Harnessing the power of AI to shed light on different types of Parkinson’s disease

Machine learning can accurately predict subtypes of Parkinson’s disease using images of patient-derived stem cells, finds a new study by researchers at UCL and the Francis Crick Institute.

The research, published in Nature Medicine Intelligence and in partnership with technology company Faculty AI, has shown that computer models can accurately classify four subtypes of Parkinson’s disease, with one reaching an accuracy of 95%. This could pave the way for personalised medicine and targeted drug discovery.

Parkinson’s disease is a neurodegenerative condition impacting movement and cognition. Symptoms and disease progression vary from person to person due to differences in the underlying mechanisms causing the disease.

Until now there hasn’t been a way to accurately differentiate subtypes, which means people are given nonspecific diagnoses and don’t always have access to targeted treatments, support or care.

Parkinson’s disease involves misfolding of key proteins and dysfunction in the clearance of faulty mitochondria - the source of energy production in the cell. The majority of Parkinson’s disease cases start sporadically, but some can be linked to genetic mutations.

The researchers generated stem cells from patients’ own cells and chemically created four different subtypes of Parkinson’s disease, two involving pathways leading to toxic build-up of a protein called --synuclein and two involving pathways leading to defunct mitochondria, to create a ’human model of brain disease in a dish’.

They then imaged the disease models in microscopic detail and labelled key cell components including lysosomes, which are involved in breaking down worn-out parts of the cell. The researchers ’trained’ a computer programme to recognise each subtype. It was then able to predict the subtype when presented with images it hadn’t seen before.

The mitochondria and lysosomes were the most important features in predicting the correct subtype - confirming their involvement in how Parkinson’s disease develops. However, other areas of the cell like the nucleus were also found to be important, as well as other - currently unexplainable - aspects of the images.

Co-first author, PhD candidate James Evans (UCL Queen Square Institute of Neurology and the Crick), said: "Now that we use more advanced image techniques, we generate vast quantities of data, much of which is discarded when we manually select a few features of interest.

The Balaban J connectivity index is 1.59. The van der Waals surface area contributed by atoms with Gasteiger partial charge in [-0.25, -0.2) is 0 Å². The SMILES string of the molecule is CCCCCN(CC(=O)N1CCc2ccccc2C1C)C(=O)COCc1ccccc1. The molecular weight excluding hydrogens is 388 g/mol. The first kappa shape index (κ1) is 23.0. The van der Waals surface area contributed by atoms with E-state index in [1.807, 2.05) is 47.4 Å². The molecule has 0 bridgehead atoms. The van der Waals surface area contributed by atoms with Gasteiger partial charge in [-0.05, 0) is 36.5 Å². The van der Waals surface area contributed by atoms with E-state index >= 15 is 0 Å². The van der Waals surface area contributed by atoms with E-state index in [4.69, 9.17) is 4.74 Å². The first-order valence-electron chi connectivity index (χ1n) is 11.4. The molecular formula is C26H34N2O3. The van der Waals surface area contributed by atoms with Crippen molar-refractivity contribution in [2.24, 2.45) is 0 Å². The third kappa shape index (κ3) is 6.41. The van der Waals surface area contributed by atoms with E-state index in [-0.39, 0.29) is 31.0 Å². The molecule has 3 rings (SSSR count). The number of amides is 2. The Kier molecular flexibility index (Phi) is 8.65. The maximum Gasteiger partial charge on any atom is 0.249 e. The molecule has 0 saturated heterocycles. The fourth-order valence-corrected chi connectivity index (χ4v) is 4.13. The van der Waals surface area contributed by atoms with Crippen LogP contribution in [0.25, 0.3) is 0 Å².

"Using AI in this study enabled us to evaluate a larger number of cell features, and assess the importance of these features in discerning disease subtype. Using deep learning, we were able to extract much more information from our images than with conventional image analysis. We now hope to expand this approach to understand how these cellular mechanisms contribute to other subtypes of Parkinson’s."

Professor Sonia Gandhi, (UCL Queen Square Institute of Neurology, and Assistant research director and group leader of the Neurodegeneration Biology Laboratory at the Crick), said: "We understand many of the processes that are causing Parkinson’s in people’s brains. But, while they are alive, we have no way of knowing which mechanism is happening, and therefore can’t give precise treatments.

"We don’t currently have treatments which make a huge difference in the progression of Parkinson’s disease. Using a model of the patient’s own neurons, and combining this with large numbers of images, we generated an algorithm to classify certain subtypes - a powerful approach that could open the door to identifying disease subtypes in life. Taking this one step further, our platform would allow us to first test drugs in stem cell models, and predict whether a patient’s brain cells would be likely to respond to a drug, before enrolling into clinical trials. The hope is that one day this could lead to fundamental changes in how we deliver personalised medicine."

The project was developed during disruption to the lab’s research in the pandemic - the whole team undertook an intensive coding course, learning to code in Python, developing skills which they are now applying to current projects.

James Fleming, Chief Information Officer at the Crick, who worked with Faculty AI on the project, said: "AI is a fascinating and powerful technology, but one which is often rendered impenetrable by hype and jargon. This paper came about as a result of a unique industry partnership with Faculty to see if a group of complete AI beginners could learn and apply best practice directly to their science in a very compressed time frame. The success of this project not only proved that they could, unlocking new insights in the process, but has also helped drive investment into the rapid expansion of our own AI and software engineering team, which has over 25 projects ’in-flight’ with different labs across the Crick, with new projects kicking off every month."

Next steps for the research team are to understand disease subtypes in people with other genetic mutations, and to work out whether sporadic cases of Parkinson’s disease, which occur without genetic mutations, can be classified in a similar way.

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